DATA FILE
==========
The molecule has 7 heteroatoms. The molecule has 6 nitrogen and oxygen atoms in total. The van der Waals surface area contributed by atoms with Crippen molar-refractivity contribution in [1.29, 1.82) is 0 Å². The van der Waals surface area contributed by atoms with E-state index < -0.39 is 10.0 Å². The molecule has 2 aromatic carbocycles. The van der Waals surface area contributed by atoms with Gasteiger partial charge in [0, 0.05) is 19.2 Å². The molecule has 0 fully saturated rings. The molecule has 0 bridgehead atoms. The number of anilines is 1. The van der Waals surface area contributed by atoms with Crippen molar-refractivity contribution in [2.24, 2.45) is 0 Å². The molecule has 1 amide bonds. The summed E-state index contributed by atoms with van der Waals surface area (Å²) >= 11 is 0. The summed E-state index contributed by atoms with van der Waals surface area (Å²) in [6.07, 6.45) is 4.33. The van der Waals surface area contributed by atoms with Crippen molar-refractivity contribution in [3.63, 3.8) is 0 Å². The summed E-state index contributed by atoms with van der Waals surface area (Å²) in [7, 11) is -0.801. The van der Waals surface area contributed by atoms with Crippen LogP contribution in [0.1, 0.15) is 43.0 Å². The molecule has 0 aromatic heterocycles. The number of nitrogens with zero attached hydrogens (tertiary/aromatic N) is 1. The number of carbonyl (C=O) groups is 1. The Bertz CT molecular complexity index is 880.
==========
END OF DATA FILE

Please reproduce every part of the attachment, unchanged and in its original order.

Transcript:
The molecule has 7 heteroatoms. The molecule has 6 nitrogen and oxygen atoms in total. The van der Waals surface area contributed by atoms with Crippen molar-refractivity contribution in [1.29, 1.82) is 0 Å². The van der Waals surface area contributed by atoms with E-state index < -0.39 is 10.0 Å². The molecule has 2 aromatic carbocycles. The van der Waals surface area contributed by atoms with Gasteiger partial charge in [0, 0.05) is 19.2 Å². The molecule has 0 fully saturated rings. The molecule has 0 bridgehead atoms. The number of anilines is 1. The van der Waals surface area contributed by atoms with Crippen molar-refractivity contribution in [2.24, 2.45) is 0 Å². The molecule has 1 amide bonds. The summed E-state index contributed by atoms with van der Waals surface area (Å²) >= 11 is 0. The summed E-state index contributed by atoms with van der Waals surface area (Å²) in [6.07, 6.45) is 4.33. The van der Waals surface area contributed by atoms with Crippen molar-refractivity contribution in [3.63, 3.8) is 0 Å². The summed E-state index contributed by atoms with van der Waals surface area (Å²) in [7, 11) is -0.801. The van der Waals surface area contributed by atoms with Crippen LogP contribution in [0.1, 0.15) is 43.0 Å². The molecule has 0 aromatic heterocycles. The number of nitrogens with zero attached hydrogens (tertiary/aromatic N) is 1. The number of carbonyl (C=O) groups is 1. The Bertz CT molecular complexity index is 880.